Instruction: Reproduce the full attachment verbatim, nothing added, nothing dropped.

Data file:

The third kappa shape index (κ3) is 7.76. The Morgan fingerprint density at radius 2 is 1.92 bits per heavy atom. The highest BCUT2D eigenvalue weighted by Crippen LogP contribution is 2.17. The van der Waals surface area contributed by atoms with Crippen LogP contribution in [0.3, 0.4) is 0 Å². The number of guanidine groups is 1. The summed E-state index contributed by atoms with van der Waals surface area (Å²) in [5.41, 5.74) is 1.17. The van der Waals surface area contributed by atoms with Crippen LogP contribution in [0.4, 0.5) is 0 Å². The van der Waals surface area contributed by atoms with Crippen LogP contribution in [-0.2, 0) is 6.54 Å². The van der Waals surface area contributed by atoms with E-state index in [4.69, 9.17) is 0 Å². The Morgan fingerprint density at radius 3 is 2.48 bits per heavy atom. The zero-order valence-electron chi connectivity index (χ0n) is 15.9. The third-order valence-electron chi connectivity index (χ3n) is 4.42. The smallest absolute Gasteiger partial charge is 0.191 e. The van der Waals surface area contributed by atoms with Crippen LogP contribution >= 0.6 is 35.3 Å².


The third kappa shape index (κ3) is 7.76. The Morgan fingerprint density at radius 2 is 1.92 bits per heavy atom. The highest BCUT2D eigenvalue weighted by Crippen LogP contribution is 2.17. The van der Waals surface area contributed by atoms with Crippen LogP contribution in [0.3, 0.4) is 0 Å². The number of guanidine groups is 1. The summed E-state index contributed by atoms with van der Waals surface area (Å²) in [5.41, 5.74) is 1.17. The van der Waals surface area contributed by atoms with Crippen LogP contribution in [0.4, 0.5) is 0 Å². The van der Waals surface area contributed by atoms with Crippen LogP contribution in [-0.2, 0) is 6.54 Å². The van der Waals surface area contributed by atoms with E-state index in [4.69, 9.17) is 0 Å². The Morgan fingerprint density at radius 3 is 2.48 bits per heavy atom. The zero-order valence-electron chi connectivity index (χ0n) is 15.9. The third-order valence-electron chi connectivity index (χ3n) is 4.42. The smallest absolute Gasteiger partial charge is 0.191 e. The van der Waals surface area contributed by atoms with Crippen LogP contribution >= 0.6 is 35.3 Å².